We were told that you can’t really control what direction the balloon travels in. That is completely subject to the wind. The operator can only make it go up or down, or make it rotate. Sometimes we were above the other balloons, sometimes below.

balloon 8balloon 11

Even though it wasn’t as smoky as it had been earlier in the week, it was still kind of hazy. We did get a glimpse of Mount Rainier, however.

balloon 12a

As we drifted eastward, we ran into some foggy clouds.

balloon 13balloon 14

The clouds got thicker, and we could see the balloon’s shadow.

balloon 15

After about 45 minutes, we were over Cottage Lake, and we headed toward a landing just north of the lake.

balloon 15a

One of the other balloons landed in a different field nearby.

balloon 16

After touchdown, the balloons had to be deflated and everything packed back onto the trailers.

balloon 17

The trip concluded with a champagne toast.

 

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My Kind of Florals

Last weekend, I was in Portland, Oregon, for Spring Quilt Market.

In addition to meeting up with several of my freelance clients, I took the opportunity to peruse the new offerings from the various fabric companies with an eye towards what sorts of floral prints they’re debuting.

Late last year, I started piecing Grandmother’s Flower Garden units. After a month or so, I had completed four full motifs and one half-motif.

Now, I have completed 19 full motifs and eight half-motifs. Can you tell that I’m loving it?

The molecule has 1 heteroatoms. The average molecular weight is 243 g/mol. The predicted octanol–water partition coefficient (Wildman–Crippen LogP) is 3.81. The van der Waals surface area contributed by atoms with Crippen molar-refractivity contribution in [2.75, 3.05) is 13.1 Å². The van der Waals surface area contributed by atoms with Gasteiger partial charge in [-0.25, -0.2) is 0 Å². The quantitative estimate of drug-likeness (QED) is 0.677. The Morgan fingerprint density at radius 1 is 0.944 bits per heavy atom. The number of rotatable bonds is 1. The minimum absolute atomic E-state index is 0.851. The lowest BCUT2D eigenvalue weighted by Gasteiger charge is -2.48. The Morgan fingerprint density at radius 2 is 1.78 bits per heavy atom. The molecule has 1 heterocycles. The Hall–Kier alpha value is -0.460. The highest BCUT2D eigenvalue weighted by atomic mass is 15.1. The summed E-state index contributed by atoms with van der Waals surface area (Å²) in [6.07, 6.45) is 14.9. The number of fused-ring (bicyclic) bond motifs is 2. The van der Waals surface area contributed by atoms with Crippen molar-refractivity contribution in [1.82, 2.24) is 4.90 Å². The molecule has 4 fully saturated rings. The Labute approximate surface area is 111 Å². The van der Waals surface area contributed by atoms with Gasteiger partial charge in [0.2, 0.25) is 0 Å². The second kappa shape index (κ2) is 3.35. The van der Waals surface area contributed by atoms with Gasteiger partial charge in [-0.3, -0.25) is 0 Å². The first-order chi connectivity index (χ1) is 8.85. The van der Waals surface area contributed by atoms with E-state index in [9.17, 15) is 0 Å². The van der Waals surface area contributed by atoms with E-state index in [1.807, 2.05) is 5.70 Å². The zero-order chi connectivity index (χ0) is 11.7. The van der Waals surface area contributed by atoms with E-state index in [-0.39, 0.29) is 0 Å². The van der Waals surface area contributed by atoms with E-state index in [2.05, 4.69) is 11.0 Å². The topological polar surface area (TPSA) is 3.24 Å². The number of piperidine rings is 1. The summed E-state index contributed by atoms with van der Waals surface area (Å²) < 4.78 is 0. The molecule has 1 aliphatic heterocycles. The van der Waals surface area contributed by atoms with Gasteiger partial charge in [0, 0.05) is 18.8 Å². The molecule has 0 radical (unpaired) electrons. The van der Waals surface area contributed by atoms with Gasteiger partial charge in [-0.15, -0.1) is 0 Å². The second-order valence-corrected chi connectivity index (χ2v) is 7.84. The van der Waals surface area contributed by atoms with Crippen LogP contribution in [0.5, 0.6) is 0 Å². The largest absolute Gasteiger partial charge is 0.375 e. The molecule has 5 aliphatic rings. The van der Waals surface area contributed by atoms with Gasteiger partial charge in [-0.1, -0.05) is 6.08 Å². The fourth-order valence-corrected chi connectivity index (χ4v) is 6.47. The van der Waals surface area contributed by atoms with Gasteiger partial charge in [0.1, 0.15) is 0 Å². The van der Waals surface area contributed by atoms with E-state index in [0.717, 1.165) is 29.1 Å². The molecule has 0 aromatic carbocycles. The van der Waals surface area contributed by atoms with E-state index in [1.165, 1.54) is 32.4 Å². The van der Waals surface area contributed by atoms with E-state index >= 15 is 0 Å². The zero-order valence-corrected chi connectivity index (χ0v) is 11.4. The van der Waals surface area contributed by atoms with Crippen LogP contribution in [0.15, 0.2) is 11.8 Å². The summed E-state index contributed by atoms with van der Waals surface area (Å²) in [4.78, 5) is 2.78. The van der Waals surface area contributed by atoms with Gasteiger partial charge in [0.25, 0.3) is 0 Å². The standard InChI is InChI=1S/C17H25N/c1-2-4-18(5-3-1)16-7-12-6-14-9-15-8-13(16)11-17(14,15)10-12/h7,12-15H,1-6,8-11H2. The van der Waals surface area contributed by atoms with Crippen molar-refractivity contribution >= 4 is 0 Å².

When I embarked on this project, I made a rule for myself that I would not use the same fabric twice. I have what I like to think of as a respectable stash of floral fabrics. I’m still sorting through my bin and coming up with pairings that I like, but I can see that I’m not going to have as many as I need, for the size quilt I envision.

Whenever I’m in a fabric store, I look around to see what sorts of florals they have, but it’s been hard to find ones that I like. I purchased a lot of my floral prints several (or many) years ago, and the ones that are available just aren’t the sort I’m looking for.

But that may be changing.

What I saw at Market was encouraging.

Several companies were displaying collections that included prints featuring aspects that appeal to me — all-over designs that are representational of real flowers, either realistically or impressionistically rendered.

These are just the ones that I took pictures of. I also collected several brochures that showed the following:

From Maywood Studio: Aubergine, Chloe, English Countryside, and Emma’s Garden.

From Elizabeth’s Studio: Roses, Tulips, Pansies, and Zinnias.

From Riley Blake: Fruitful Pleasures and Afternoon Picnic.

From Benartex: Midnight Poppies and Lilacs in Bloom.

Some of these are available; others will ship later this year.

I can’t wait!

 

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Baby on the Brain

Soon after my daughter informed me that she will be delivering my grandchild in October, I started thinking about what wee items I could knit.

Since he/she will be born as the weather is getting colder, first up was a warm hat.

I decided I wanted to make it to have ear flaps and ties, the former because caps don’t always completely cover the ear and the latter because babies sometimes have a propensity to lose things. I can’t begin to count the number of tiny socks, mittens, and shoes that I see on streets and walking paths.

I wanted something non-wool. Even though many wools feel quite soft to the hand, I was concerned that it might be a little itchy and uncomfortable nonetheless. I lucked out when I found some Bamboo Pop. The 50% cotton/50% bamboo felt just right.

Because we don’t know the gender yet, I went with a dark blue.